The pandemic and the ban on fans at some venues made the series even stronger.
BY MARK VAUGHN, AUTOWEEK
- Formula Drift enters its 19th year sideways with tire smoke billowing.
- The series attracts the youngest, most well-connected demographic in motorsports.
- Formula Drift brought the sport to America from Japan and remains its biggest and sole national championship sanctioning body for the sport.
It was Formula Drift that brought the sport to America from Japan and remains its biggest and sole national championship sanctioning body for the sport. Formula D as it’s sometimes known has popularized the unique motorsport with a series championship held at eight venues across the country since 2004.
But like many motorsports, and many activities in general, it was almost wiped out by the pandemic. While sponsorship brought in a lot of money, Formula D depended on box-office receipts for most of its income. With COVID restrictions in 2020, many venues forbade fans in the stands, while others allowed limited fans seated far apart. The result was a real struggle to innovate its way through the pandemic, the hardest challenge Formula Drift has had to face.
“It’s been a pretty interesting trajectory, generally speaking,” said co-founder Ryan Sage. “I think the first 10 years were kind of like finding our grounding—what were we, what kind of motorsport do we want to be, and how much of that had some crossover to kind of lifestyle events. And I think we really hit our stride from 2012 on.”
Things went well then, with growth every year. Then the pandemic hit.
“Ironically, what (cofounder) Jim (Liaw) and I envisioned (was) the sport would be accelerated because of COVID. When COVID came about, it was really kind of a test of what could the sport, what could the brand endure, given the fact that the primary revenue-driver for us is box-office sales, and we just couldn’t have that.”
So it was time to innovate.
“We had to completely look at what the sport could do in that setting. And most of our other peers—whether it’s international drifting bodies or events here in the United States—basically shut shop in 2020. But we kind of felt that, if we didn’t do anything, it could potentially be the demise of many of the teams. Because the teams have to have a certain revenue and income to sustain their business, even if they have a shop, or they’ve got other projects going on. We just felt like it would be super damaging to the sports to not do anything.”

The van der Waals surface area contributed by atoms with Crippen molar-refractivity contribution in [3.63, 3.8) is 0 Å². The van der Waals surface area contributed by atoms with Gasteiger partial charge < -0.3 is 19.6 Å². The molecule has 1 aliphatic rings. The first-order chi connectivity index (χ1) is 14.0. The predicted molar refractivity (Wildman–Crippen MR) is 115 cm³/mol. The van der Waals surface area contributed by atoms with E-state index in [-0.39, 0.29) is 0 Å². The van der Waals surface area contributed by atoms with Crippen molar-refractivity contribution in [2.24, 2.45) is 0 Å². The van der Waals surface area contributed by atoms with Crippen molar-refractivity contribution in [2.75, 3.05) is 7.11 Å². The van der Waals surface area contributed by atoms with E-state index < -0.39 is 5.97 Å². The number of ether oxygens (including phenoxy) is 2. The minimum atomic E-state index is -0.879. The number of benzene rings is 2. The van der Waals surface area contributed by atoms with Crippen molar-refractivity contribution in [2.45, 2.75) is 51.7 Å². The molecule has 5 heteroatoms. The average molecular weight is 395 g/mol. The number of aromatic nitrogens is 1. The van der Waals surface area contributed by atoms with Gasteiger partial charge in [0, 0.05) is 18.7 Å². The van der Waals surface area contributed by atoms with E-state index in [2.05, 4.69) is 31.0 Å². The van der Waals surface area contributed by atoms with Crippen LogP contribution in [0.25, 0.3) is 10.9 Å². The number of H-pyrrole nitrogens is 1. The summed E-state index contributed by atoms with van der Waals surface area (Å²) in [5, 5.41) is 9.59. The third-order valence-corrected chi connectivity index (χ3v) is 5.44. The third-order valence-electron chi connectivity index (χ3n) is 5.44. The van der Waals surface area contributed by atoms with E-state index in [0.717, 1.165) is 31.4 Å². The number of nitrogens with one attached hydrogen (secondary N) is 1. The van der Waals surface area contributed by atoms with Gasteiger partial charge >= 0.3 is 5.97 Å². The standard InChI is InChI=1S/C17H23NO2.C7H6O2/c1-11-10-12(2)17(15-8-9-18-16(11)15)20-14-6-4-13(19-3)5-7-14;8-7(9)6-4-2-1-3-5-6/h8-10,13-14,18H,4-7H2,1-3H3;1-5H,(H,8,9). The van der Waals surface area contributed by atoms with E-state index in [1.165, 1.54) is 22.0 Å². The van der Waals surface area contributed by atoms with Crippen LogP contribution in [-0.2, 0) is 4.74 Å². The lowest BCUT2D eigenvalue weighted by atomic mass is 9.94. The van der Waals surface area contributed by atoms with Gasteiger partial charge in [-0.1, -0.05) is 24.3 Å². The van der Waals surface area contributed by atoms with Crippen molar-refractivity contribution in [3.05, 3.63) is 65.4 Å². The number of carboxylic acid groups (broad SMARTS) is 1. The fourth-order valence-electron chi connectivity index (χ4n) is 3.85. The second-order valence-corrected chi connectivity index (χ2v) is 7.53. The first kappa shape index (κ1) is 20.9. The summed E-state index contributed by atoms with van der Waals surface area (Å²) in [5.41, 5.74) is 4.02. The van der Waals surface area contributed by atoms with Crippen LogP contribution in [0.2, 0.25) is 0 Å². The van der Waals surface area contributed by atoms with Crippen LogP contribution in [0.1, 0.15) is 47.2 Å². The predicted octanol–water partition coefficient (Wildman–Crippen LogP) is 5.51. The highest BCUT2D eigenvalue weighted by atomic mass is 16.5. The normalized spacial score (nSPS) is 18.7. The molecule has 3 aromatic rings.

So what did they do?
“We reconfigured the way the sport was going to play in 2020. It actually gave us a much bigger step ahead when we came to ‘21. So coming out of 2020, we did a no-fan event experience with doubleheader rounds. When we got back to 2021, there was more openness and we could have fans back.”
How’d it work out?
“Every single marker that we track from social analytics to box office to sponsorship revenue was at an all-time high. And then that new era of the sport allowed us to do a lot of really interesting things in this offseason. And we become much more noticeable in the general mainstream motor sports, a group of peers, but also the fan base is expanded quite a bit.”
Specific numbers were up almost across the board.
“We basically saw about six and a half million individual viewers last year on our live stream. We were up at some events 50%. At one event we were actually up 100% from 2019 to 2021—that was our New Jersey event. We basically doubled that audience size.”
It’s still not completely sorted out. There’s no title sponsor, for instance.
“We do not have a current title sponsor,” said Bryan Olfert, sponsorship manager for Formula D. “We are working with Autozone and (undercarriage lighting supplier) Type S for a number of event entitlements, like round-specific sponsorships similar to the NASCAR model. Autozone is involved with Long Beach and a number of rounds for the season. So it’s sort of a workaround from having a title sponsor.”
With its younger fan base, other motorsports series would kill to get Formula Drift’s demographic.
“When you look at a cost analysis compared to other major motorsport series—NASCAR, IndyCar—and when you’re considering that they’re seeking a Gen Z, Millennial audience, we are the motorsport for millennials,” said Olfert. “What all those other series are really working towards, are really trying to find, we have in abundance. That’s where we have a one-up on those series. We’re not as established as those others. But we’re also only 19 years old.”
And sponsorship of Formula D is a relative bargain compared to fielding just a single mid-pack team in something like NASCAR Cup.
“You could probably title-sponsor us for the next four years,” said Sage.